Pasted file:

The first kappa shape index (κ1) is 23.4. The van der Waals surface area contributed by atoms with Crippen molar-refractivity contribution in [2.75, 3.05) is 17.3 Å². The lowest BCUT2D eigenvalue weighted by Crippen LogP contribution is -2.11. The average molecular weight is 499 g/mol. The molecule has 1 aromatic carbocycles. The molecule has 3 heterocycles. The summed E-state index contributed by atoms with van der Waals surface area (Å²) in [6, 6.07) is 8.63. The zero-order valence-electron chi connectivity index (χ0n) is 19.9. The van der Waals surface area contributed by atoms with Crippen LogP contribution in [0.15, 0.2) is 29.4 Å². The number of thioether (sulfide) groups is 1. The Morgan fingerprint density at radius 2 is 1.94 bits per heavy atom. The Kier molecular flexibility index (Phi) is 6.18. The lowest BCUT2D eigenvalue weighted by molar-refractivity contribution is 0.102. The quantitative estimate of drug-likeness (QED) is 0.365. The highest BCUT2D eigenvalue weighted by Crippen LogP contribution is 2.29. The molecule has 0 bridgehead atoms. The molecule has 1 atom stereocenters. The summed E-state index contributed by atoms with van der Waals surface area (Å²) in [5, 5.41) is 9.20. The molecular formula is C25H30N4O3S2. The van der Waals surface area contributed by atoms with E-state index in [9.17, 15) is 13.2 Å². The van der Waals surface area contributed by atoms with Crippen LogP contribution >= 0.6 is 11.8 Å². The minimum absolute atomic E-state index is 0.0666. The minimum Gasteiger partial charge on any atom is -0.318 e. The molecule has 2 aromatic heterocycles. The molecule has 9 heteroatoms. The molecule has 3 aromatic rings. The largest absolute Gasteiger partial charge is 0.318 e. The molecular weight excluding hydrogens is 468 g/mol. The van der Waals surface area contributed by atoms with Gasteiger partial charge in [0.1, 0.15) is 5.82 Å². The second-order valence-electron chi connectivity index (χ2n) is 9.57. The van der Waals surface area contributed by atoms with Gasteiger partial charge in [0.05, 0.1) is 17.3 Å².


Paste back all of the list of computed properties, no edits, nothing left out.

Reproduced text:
The first kappa shape index (κ1) is 23.4. The van der Waals surface area contributed by atoms with Crippen molar-refractivity contribution in [2.75, 3.05) is 17.3 Å². The lowest BCUT2D eigenvalue weighted by Crippen LogP contribution is -2.11. The average molecular weight is 499 g/mol. The molecule has 1 aromatic carbocycles. The molecule has 3 heterocycles. The summed E-state index contributed by atoms with van der Waals surface area (Å²) in [6, 6.07) is 8.63. The zero-order valence-electron chi connectivity index (χ0n) is 19.9. The van der Waals surface area contributed by atoms with Crippen LogP contribution in [0.15, 0.2) is 29.4 Å². The number of thioether (sulfide) groups is 1. The Morgan fingerprint density at radius 2 is 1.94 bits per heavy atom. The Kier molecular flexibility index (Phi) is 6.18. The lowest BCUT2D eigenvalue weighted by molar-refractivity contribution is 0.102. The quantitative estimate of drug-likeness (QED) is 0.365. The highest BCUT2D eigenvalue weighted by Crippen LogP contribution is 2.29. The molecule has 0 bridgehead atoms. The molecule has 1 atom stereocenters. The summed E-state index contributed by atoms with van der Waals surface area (Å²) in [5, 5.41) is 9.20. The molecular formula is C25H30N4O3S2. The van der Waals surface area contributed by atoms with E-state index in [9.17, 15) is 13.2 Å². The van der Waals surface area contributed by atoms with Crippen LogP contribution >= 0.6 is 11.8 Å². The minimum absolute atomic E-state index is 0.0666. The minimum Gasteiger partial charge on any atom is -0.318 e. The molecule has 2 aromatic heterocycles. The molecule has 9 heteroatoms. The molecule has 3 aromatic rings. The largest absolute Gasteiger partial charge is 0.318 e. The molecular weight excluding hydrogens is 468 g/mol. The van der Waals surface area contributed by atoms with Gasteiger partial charge in [0.1, 0.15) is 5.82 Å². The second-order valence-electron chi connectivity index (χ2n) is 9.57. The van der Waals surface area contributed by atoms with Gasteiger partial charge in [0.05, 0.1) is 17.3 Å².